Reporter’s Pocket book: Medical Hashish Very Common (Amongst Budding Growers in Georgia)

Happy 288th Birthday in Georgia!

On February 12, 1733, James Oglethorpe and 114 colonists came up Yamacraw Bluff on the Savannah River to establish a British colony in Georgia.

Oglethorpe, a social reformer, helped set up a colony to provide refuge for the “worthy poor” of Britain.

Although enslaved South Carolina people did much of the work to clear land in the early savannah, slavery and large land holdings were initially prohibited in the experimental, somewhat utopian colony. But less than 20 years later, leaders began relaxing the bans.

On to what’s new from Metro Atlanta this week:

Nearly 70 companies are applying for six medical cannabis licenses in Georgia

It’s indoor only and will only be legal a maximum of 600,000 square feet nationwide, and it will only be a low-THC liquid for registered patients – but nearly 70 companies are looking for a slice of the future legal cannabis market in Georgia.

The Georgia Access to Medical Cannabis Commission announced these application numbers this week.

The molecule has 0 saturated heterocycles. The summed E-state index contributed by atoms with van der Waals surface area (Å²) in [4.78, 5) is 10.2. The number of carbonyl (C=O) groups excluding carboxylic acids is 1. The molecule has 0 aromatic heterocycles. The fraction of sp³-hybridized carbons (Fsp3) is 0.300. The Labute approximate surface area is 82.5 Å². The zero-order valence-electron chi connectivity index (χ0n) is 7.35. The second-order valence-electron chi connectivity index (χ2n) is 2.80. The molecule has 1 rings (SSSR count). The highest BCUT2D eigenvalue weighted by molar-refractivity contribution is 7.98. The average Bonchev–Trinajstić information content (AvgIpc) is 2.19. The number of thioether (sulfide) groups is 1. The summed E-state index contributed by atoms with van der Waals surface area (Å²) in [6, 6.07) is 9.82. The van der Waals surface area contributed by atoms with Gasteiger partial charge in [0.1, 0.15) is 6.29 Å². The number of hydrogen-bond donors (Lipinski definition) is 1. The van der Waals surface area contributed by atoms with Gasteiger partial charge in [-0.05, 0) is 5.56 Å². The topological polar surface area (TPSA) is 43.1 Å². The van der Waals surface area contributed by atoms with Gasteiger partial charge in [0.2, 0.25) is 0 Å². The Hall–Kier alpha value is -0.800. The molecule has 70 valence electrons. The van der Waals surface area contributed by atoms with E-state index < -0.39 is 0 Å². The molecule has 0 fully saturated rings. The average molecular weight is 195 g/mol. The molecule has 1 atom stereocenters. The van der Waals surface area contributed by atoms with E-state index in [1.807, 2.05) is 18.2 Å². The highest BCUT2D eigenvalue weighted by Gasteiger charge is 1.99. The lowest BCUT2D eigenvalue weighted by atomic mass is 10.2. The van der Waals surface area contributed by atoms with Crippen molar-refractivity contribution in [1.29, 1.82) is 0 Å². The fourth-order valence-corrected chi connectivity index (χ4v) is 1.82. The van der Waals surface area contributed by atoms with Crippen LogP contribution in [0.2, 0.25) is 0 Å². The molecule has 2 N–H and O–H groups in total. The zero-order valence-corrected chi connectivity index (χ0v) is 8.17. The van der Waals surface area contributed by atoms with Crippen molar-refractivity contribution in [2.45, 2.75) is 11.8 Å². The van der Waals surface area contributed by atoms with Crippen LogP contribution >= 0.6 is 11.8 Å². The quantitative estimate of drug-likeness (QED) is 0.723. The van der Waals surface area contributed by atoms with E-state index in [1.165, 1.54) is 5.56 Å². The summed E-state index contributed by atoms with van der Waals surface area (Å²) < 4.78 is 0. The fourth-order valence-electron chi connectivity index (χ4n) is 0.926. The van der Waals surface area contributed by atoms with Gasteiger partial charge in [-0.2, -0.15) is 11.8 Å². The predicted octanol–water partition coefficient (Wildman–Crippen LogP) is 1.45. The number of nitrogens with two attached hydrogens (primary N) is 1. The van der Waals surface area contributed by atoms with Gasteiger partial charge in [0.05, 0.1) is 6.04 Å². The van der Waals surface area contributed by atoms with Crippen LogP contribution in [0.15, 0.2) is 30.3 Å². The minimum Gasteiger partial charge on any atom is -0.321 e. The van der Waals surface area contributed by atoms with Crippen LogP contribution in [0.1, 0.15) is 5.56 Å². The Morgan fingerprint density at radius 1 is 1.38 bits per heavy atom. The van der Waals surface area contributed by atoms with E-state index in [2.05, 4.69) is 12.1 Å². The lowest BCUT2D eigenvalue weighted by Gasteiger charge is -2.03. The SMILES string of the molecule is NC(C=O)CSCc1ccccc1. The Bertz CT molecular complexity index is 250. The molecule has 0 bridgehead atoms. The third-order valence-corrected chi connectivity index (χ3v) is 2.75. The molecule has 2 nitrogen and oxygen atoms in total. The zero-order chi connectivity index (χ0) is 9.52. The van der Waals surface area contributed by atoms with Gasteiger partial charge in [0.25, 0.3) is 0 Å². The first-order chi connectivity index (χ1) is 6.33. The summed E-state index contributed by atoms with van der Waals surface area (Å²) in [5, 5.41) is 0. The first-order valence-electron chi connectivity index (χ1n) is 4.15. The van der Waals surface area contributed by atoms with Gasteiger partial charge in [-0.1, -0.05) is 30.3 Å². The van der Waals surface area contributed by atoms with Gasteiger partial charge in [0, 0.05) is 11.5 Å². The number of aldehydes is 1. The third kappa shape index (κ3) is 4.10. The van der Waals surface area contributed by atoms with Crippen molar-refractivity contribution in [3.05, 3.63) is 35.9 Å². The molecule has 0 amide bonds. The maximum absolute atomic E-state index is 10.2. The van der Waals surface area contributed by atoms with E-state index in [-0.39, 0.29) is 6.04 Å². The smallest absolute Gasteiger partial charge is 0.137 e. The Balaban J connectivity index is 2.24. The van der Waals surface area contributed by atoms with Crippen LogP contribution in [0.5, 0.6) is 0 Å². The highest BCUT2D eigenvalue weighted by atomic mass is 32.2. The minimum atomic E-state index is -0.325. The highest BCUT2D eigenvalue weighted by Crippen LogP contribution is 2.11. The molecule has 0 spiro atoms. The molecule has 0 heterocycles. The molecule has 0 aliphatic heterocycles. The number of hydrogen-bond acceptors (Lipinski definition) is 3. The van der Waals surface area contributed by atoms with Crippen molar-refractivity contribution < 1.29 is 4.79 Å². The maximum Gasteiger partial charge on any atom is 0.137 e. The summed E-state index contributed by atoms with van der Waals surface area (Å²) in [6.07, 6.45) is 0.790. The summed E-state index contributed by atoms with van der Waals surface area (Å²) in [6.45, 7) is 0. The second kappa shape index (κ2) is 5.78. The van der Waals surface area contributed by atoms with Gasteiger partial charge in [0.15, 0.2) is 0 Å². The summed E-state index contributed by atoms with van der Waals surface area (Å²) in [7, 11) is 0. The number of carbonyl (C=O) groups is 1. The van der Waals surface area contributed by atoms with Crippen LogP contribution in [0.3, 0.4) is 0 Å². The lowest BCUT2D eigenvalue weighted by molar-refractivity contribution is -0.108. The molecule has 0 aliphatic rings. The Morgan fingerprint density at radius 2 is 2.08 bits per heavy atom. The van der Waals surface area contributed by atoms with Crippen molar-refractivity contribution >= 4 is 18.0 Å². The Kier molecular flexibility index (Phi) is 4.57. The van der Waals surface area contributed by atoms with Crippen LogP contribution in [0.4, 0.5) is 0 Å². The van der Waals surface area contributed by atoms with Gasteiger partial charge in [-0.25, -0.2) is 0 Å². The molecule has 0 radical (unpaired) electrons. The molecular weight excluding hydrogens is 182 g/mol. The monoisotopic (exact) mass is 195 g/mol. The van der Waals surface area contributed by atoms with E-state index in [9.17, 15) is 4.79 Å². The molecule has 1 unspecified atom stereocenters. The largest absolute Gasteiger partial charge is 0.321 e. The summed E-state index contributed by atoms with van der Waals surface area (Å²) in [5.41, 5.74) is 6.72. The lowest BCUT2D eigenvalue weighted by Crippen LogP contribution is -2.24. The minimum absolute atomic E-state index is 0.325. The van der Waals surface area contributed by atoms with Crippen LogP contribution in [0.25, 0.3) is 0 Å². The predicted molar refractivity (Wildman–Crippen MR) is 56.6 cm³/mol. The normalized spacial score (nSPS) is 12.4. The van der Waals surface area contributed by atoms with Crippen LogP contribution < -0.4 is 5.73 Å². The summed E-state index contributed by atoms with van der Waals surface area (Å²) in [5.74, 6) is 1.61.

Now the Commission has two next steps: One is to evaluate the proposals from these 70 companies. Commission executive director Andrew Turnage said in a press release that the public can look for exciting announcements in late spring or summer.

In parallel, the Commission must also work on how the cannabis can be distributed once it is made by the producers. State law sets some guidelines – for example, independent pharmacies may be able to act as pharmacies. However, the establishment of rules, regulations and the licensing process for distribution is still at an early stage.

Until the commission establishes legal channels, it is still illegal for the roughly 14,000 Georgians on the state’s medical cannabis registry to buy or possess low-THC oil – or anything else that contains cannabis.

– From Maggie Lee

Arthur Blank only Georgians on the list of the 50 best philanthropists

The Chronicle of Philanthropy ranked Arthur Blank and his family foundation number 23 among the 50 best philanthropists in 2020.

Blank was the only Georgian on the list to look at how much philanthropists donated in 2020. According to Chronicle, Blank gave away $ 65.7 million in 2020. The last time it made the list was in 2003 and 2002 when it was ranked 26th and 23rd, respectively.

Not surprisingly, Jeff Bezos, founder of Amazon, was high on the list, donating $ 10 billion to launch the Bezos Earth Fund. He also contributed $ 100 million to Feeding America.

Come second? It was Bezos’ ex-wife MacKenzie Scott who donated $ 5.7 billion in 2020 and donated 512 organizations including food banks, human service organizations, and racial justice charities.

– From Maria Saporta

Danielle Cheung is the new chairman of Atlanta Habitat

Atlanta Habitat for Humanity has a new CEO – Danielle Cheung, Senior Vice President and Market Executive at Bank of America.

Danielle Cheung

Cheung joined the Atlanta Habitat board of directors in 2017 and served as vice chairman of the organization for two years.